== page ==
Krawtchouk matrices

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In mathematics, Krawtchouk matrices are matrices whose entries are values of Krawtchouk polynomials at nonnegative integer points.[1] [2] The Krawtchouk matrix K(N) is an (N+1)×(N+1) matrix. Here are the first few examples:



 
K^{(0)}=\begin{bmatrix}
                     1
               \end{bmatrix}
\qquad
K^{(1)}=\left [ \begin{array}{rr}
                  1&1\\
                  1&-1
\end{array}\right ] 
\qquad
K^{(2)}=\left [ \begin{array}{rrr}
                  1&1&1\\
                  2&0&-2\\
                  1&-1&1
\end{array}\right ] 
\qquad
K^{(3)}=\left [ \begin{array}{rrrr}
               1&1&1&1\\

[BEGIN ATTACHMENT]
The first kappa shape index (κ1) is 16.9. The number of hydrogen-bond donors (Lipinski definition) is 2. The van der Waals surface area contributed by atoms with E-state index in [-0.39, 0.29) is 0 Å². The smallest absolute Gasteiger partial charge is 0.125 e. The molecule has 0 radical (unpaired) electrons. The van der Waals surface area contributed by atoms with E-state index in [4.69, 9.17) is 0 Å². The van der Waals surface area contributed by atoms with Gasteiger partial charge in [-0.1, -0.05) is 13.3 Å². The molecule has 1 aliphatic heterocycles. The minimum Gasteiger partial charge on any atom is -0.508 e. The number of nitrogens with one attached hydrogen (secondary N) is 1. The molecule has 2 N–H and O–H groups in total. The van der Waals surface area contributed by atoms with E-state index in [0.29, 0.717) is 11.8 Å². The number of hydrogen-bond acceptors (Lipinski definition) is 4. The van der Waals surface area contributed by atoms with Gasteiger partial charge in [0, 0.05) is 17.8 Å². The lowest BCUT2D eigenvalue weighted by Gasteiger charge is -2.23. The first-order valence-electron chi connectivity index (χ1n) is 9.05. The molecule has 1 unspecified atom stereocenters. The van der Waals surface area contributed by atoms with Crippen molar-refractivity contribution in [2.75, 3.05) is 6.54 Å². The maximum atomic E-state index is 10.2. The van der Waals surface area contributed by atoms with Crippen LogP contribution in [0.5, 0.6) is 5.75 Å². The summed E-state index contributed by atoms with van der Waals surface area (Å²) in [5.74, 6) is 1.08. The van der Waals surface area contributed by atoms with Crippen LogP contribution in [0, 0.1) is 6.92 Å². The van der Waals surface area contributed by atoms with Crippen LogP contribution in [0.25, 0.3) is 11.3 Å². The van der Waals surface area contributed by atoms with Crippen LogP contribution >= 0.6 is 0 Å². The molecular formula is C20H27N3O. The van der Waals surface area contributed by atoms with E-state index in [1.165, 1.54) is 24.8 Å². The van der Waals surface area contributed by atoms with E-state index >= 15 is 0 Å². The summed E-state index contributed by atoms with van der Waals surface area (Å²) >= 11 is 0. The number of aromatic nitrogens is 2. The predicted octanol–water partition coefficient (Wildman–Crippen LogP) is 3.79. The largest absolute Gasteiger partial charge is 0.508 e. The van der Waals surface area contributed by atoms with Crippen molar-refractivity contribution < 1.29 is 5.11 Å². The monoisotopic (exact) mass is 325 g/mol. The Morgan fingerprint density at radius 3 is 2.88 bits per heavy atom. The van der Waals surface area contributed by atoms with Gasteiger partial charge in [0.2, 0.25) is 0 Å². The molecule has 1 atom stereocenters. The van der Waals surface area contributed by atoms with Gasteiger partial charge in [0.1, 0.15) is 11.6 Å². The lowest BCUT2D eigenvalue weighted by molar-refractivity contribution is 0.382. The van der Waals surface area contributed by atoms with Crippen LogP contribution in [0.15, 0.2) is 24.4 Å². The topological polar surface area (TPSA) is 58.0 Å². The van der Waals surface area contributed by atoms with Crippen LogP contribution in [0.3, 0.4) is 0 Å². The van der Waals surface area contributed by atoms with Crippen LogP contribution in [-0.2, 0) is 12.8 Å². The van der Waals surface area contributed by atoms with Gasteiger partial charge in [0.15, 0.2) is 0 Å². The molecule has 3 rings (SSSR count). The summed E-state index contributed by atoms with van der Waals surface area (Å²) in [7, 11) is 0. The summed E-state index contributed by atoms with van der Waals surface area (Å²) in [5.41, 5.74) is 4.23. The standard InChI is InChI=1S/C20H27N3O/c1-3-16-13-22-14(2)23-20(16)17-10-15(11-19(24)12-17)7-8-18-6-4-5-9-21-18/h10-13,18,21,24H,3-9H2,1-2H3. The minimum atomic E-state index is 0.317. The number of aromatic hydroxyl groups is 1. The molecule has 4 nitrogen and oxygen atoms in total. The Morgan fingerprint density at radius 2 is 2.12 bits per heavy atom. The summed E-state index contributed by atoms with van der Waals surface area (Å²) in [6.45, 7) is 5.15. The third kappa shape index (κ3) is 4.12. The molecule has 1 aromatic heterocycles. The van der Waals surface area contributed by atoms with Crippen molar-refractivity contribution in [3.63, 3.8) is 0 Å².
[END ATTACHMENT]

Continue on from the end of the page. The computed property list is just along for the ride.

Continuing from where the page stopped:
3&1&-1&-3\\
               3&-1&-1&3\\
               1&-1&1&-1
\end{array}\right ]



K^{(4)}=\left [ \begin{array}{rrrrr}
              1&1&1&1&1\\
              4&2&0&-2&-4\\
              6&0&-2&0&6\\
              4&-2&0&2&-4\\
              1&-1&1&-1&1
\end{array}\right ] 
\qquad
K^{(5)}=\left [ \begin{array}{rrrrrr}
                1&  1& 1& 1& 1& 1\\
                5&  3& 1&-1&-3&-5\\
               10&  2&-2&-2& 2& 10\\
               10& -2&-2& 2& 2&-10\\
                5& -3& 1& 1&-3&5\\
                1& -1& 1&-1& 1&-1
\end{array}\right ].

In general, for positive integer N, the entries K^{(N)}_{ij} are given via the generating function

 (1+v)^{N-j}\,(1-v)^j=\sum_i v^i K^{(N)}_{ij}

where the row and column indices i and j run from 0 to N.

These Krawtchouk polynomials are orthogonal with respect to symmetric binomial distributions, p=1/2.[3]

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